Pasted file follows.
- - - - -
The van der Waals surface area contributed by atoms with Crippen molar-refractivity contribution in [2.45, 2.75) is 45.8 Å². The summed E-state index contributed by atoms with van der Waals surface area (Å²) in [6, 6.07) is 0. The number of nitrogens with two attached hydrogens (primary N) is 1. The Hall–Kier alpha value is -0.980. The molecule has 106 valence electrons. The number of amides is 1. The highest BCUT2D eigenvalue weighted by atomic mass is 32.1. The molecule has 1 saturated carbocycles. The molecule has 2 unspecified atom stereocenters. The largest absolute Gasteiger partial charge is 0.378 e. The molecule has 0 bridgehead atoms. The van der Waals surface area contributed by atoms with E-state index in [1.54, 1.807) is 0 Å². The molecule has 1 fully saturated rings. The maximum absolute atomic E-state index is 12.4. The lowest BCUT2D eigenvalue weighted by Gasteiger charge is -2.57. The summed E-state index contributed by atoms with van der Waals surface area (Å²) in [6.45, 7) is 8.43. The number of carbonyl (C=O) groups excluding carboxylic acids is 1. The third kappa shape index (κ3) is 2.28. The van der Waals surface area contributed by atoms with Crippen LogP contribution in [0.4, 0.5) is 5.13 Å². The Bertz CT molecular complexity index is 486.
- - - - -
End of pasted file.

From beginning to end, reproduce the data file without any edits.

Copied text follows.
The van der Waals surface area contributed by atoms with Crippen molar-refractivity contribution in [2.45, 2.75) is 45.8 Å². The summed E-state index contributed by atoms with van der Waals surface area (Å²) in [6, 6.07) is 0. The number of nitrogens with two attached hydrogens (primary N) is 1. The Hall–Kier alpha value is -0.980. The molecule has 106 valence electrons. The number of amides is 1. The highest BCUT2D eigenvalue weighted by atomic mass is 32.1. The molecule has 1 saturated carbocycles. The molecule has 2 unspecified atom stereocenters. The largest absolute Gasteiger partial charge is 0.378 e. The molecule has 0 bridgehead atoms. The van der Waals surface area contributed by atoms with E-state index in [1.54, 1.807) is 0 Å². The molecule has 1 fully saturated rings. The maximum absolute atomic E-state index is 12.4. The lowest BCUT2D eigenvalue weighted by Gasteiger charge is -2.57. The summed E-state index contributed by atoms with van der Waals surface area (Å²) in [6.45, 7) is 8.43. The number of carbonyl (C=O) groups excluding carboxylic acids is 1. The third kappa shape index (κ3) is 2.28. The van der Waals surface area contributed by atoms with Crippen LogP contribution in [0.4, 0.5) is 5.13 Å². The Bertz CT molecular complexity index is 486.